Highmark/UPMC feud threatens student insurance

Credit: Adelaide Cole/Art Editor Credit: Adelaide Cole/Art Editor

The contract between Highmark and UPMC, allowing those under Highmark’s insurance to use UPMC facilities, will terminate on June 30, 2013. Carnegie Mellon students with Carnegie Mellon’s Highmark health insurance plan will be unable to use the local UPMC facilities after the termination.

Carnegie Mellon’s Health Services department has sent out a request for proposals (RFP) in anticipation of the contract’s end. An RFP invites health insurance companies to submit proposals so that the university can select one of them as its new health insurance company.

“There is some sense now that that agreement will not only cover to ... 2013, but will run into 2014. But that said, we weren’t in that place when we made the decision to send out a RFP,” said Anita Barkin, the director of university health services.

Barkin said that Health Services invited twenty insurance carriers and brokers to submit, but only four responded with proposals: Highmark, UPMC, Aetna, and United Healthcare.

“Aetna and United Healthcare now have contracts with UPMC. That was not the case in the past,” Barkin said. “So I think that was also a reason why Aetna and United were interested in providing a proposal for our student health insurance program, and that was because now UPMC facilities are part of their network.”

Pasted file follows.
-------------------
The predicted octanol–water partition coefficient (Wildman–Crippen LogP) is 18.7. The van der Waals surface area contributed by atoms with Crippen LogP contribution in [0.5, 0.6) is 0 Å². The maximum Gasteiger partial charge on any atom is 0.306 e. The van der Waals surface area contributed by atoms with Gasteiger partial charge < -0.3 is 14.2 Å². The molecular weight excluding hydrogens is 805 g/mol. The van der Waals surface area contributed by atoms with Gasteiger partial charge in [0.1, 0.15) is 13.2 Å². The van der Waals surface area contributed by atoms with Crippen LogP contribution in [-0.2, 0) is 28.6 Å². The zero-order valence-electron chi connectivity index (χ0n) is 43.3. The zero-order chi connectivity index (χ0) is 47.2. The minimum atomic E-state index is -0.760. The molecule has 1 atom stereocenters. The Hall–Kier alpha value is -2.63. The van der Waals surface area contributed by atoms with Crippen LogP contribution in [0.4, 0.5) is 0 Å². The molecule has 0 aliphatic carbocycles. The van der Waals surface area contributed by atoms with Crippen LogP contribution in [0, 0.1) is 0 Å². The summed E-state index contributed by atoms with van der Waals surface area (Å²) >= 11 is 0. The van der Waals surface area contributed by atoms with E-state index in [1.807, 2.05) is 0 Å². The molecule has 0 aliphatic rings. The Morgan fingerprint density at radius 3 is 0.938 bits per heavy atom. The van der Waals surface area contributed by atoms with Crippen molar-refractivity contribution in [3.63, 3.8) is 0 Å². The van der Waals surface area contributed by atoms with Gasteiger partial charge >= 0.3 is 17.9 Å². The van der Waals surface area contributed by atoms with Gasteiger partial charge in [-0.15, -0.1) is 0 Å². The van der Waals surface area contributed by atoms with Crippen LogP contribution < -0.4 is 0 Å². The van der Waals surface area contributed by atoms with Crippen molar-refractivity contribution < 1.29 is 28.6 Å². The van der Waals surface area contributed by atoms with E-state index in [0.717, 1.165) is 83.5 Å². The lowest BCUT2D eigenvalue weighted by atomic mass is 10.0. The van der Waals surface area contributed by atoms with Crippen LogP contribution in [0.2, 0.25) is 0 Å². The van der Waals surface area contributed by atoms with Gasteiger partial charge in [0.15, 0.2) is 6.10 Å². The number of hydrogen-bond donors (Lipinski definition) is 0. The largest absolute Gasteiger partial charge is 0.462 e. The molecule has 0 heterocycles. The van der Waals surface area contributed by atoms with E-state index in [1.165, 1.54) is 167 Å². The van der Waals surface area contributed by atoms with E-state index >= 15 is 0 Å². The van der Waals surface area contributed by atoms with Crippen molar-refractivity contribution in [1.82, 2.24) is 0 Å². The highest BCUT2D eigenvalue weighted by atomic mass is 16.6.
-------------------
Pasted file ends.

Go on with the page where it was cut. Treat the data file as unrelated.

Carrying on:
According to the Pittsburgh Post-Gazette, UPMC refuses to negotiate for a new contract with Highmark because Highmark is in the process of acquiring the West Penn Allegheny system of hospitals, UPMC’s only competition in the Pittsburgh area.

UPMC CEO Jeffrey Romoff told the Pittsburgh Tribune-Review that UPMC couldn’t contract with Highmark if the company acquires the West Penn Allegheny system. “A new contract would allow Highmark to steer patients away from UPMC’s facilities and doctors,” Romoff said.

Some students believe that might be a good thing. “I think that the monopoly UPMC has on healthcare in Pittsburgh is raising the price of healthcare overall,” said Katherine Forsyth, a junior biology and history double major.

Junior electrical and computer engineering and computer science double major Faith Clayton said that the extended contract is “postponing the inevitable.”

Barkin said that Carnegie Mellon’s Health Services department is more concerned with getting a plan that will cover both local and international facilities.

“For us, it boils down to having access to UPMC facilities because that’s where [the students] live. That’s the easiest facilities to access and that’s the largest network that wraps around where [the students] live,” Barkin said. “Beyond that, we need a pretty broad network because our students travel everywhere. So we need access to the local facilities and access to a very broad network and we need it at the very best prices we can get it.”

In the past, Carnegie Mellon Health Services awarded the students’ health insurance contract to Highmark because students responded that they had a very high level of satisfaction with the company. According to Barkin, Health Services has also been satisfied: Their claims get paid promptly, the students get coverage inside and outside of Pittsburgh, and there have been no disputes over payment.

However, Barkin said that if, in the future, UPMC is not part of Highmark’s program, it would be very unlikely for the university to stay with the company.

“We don’t want to take a chance of not having access to UPMC,” Barkin said.